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ORA's new fish is a beautiful 'pretender' from the Red Sea

By Shane Graber - Posted Feb 04, 2014 08:00 AM
Blenny and captive-bred fanatics rejoice! ORA has announced their newest captive-bred fish, the Red Sea Mimic Blenny (Ecsenius gravieri). This is a beautiful but rarely-available reef-safe species that mimics the venomous Black Lined Fang Blenny.

From ORA:

The pioneering efforts of ORA i breeding new species and varieties of marine fish has brought much excitement to our hobby over the years. Today we are especially pleased to announce yet another ORA breakthrough, the Red Sea Mimic Blenny (Ecsenius gravieri). Despite their popularity as entertaining little algae eaters, it appears that no species of Ecsenius Blenny has ever been captively bred until now. There are many popular Ecsenius species in the trade such as the Bicolor Blenny (E. bicolor), Tail Spot Blenny (E. stigmatura) and the beautiful Midas Blenny (E. midas). We started with one you have probably never seen before.

Red Sea Mimic Blennies are extremely rare in the hobby, so rare in fact that they are considered a “Holy Grail” species by some. We suspect there are several reasons for their rarity. Fish collection in the Red Sea is rather limited and collection stations seem to come and go pretty quickly. Most importantly these fish are near perfect mimics of the Black Lined Fang Blenny (Meiacanthus nigrolineatus) which we suspect are more plentiful or easier to catch. Imports of the Mimic Blenny tend to be accidental when they are mixed up with the Fang Blenny. We would guess that only a handful of these fish are imported into the US every year. The collectors are keenly aware of the demand for the Mimic but they never seem to get it right. A recent shipment of 26 Mimic Blennies to Los Angeles yielded only 3 Mimics and 23 Fang Blennies. We know of another example back in 2009 where 30 Mimics were ordered and 30 Fangs were received!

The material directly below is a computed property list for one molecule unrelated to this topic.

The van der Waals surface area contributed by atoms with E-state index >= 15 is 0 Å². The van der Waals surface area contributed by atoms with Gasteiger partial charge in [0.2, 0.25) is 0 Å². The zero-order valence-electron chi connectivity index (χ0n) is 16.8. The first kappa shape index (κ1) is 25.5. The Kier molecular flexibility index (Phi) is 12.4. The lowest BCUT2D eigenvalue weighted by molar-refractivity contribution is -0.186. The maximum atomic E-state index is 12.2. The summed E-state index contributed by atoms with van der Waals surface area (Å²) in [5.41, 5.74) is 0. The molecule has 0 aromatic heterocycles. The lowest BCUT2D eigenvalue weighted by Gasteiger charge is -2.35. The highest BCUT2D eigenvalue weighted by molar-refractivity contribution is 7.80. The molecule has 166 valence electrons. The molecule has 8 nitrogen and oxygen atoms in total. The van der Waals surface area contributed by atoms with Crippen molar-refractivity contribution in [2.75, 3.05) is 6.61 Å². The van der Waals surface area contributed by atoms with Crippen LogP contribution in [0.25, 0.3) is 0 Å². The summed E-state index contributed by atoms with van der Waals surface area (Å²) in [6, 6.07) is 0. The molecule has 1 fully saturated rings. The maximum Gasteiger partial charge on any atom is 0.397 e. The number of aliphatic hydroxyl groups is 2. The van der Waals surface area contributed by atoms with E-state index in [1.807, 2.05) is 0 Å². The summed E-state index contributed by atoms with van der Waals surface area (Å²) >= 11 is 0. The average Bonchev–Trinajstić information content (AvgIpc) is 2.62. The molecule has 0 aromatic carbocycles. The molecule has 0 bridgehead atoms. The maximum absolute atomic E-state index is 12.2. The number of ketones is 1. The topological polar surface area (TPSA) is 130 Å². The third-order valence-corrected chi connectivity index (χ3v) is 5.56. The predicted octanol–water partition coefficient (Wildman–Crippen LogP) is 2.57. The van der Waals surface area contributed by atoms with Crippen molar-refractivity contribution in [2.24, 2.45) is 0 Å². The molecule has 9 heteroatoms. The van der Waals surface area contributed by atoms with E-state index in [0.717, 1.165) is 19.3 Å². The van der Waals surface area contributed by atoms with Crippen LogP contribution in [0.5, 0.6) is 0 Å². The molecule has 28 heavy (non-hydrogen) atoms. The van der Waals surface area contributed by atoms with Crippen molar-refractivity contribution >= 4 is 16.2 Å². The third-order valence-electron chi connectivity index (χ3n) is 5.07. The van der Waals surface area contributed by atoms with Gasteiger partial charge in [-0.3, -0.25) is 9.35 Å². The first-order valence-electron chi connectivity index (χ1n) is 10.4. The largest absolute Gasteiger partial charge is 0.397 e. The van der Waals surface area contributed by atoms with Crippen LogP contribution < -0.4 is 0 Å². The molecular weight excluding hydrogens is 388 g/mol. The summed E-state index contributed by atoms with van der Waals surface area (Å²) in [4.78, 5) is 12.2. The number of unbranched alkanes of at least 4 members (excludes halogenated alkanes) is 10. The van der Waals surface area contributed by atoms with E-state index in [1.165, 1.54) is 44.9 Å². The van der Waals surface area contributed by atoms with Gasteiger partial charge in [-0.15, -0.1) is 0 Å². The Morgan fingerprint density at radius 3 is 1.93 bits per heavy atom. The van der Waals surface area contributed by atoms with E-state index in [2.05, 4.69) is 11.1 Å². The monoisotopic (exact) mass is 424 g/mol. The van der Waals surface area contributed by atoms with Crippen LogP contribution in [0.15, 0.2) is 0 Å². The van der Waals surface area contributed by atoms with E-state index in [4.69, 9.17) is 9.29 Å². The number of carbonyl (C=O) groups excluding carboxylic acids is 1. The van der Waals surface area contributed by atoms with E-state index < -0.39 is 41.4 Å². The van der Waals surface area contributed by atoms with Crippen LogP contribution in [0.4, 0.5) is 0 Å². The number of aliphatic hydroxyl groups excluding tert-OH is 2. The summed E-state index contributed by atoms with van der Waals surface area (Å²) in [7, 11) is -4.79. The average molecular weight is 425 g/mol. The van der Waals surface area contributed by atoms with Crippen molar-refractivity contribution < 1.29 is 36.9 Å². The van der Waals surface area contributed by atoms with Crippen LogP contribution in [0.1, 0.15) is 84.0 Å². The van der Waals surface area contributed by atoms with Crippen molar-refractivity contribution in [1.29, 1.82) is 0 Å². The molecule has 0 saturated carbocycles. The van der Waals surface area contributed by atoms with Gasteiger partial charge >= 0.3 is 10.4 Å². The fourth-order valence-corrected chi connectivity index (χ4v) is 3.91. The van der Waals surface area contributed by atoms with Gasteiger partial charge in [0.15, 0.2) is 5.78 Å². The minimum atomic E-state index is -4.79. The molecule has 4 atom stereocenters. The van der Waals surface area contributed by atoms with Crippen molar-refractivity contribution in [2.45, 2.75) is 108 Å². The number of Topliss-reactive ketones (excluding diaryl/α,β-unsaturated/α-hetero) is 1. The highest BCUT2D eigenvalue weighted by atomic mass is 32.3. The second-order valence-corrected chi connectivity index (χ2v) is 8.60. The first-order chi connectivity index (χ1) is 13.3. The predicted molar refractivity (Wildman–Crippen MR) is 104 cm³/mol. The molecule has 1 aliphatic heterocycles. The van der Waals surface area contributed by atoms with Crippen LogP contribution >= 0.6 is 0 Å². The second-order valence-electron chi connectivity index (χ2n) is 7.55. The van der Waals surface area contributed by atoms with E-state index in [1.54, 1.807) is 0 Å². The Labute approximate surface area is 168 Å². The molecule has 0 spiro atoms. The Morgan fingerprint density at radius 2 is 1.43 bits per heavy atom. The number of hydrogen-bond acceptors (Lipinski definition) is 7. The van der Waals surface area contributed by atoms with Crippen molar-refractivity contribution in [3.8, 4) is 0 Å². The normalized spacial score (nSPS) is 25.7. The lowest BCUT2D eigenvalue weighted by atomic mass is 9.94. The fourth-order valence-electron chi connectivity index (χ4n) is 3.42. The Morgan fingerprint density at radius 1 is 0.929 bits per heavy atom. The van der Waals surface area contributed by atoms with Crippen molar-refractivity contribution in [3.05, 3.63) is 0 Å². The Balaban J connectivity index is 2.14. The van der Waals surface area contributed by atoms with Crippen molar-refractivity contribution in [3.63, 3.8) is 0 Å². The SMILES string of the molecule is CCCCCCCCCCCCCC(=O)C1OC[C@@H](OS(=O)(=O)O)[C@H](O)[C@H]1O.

When we had the opportunity to purchase a pair of these spectacular fish from LiveAquaria we jumped at the chance. The fish arrived in excellent condition and fared well through our extensive quarantine process and it didn’t take long for them to start spawning for us.  We’ve had plenty of experience with spawning Ecsenius species and found that once you have a compatible pair they typically spawn every few days and will tend a large nest comprised of multiple batches of eggs. Even though we’ve had access to Ecsenius eggs for years, raising the larvae had always eluded us until now.

We are very excited to have made such an important breakthrough on a new genus of popular aquarium fish and we are already working on some of the Red Sea Mimic Blennies attractive congeners.  Stay tuned…

Read more about the Red Sea Mimic Blenny on the species profile page here.

Author: Shane Graber
Location: Indiana

Shane has kept saltwater tanks for the last 12 years, is a research scientist, lives in northern Indiana, and is a proud Advanced Aquarist staffer.


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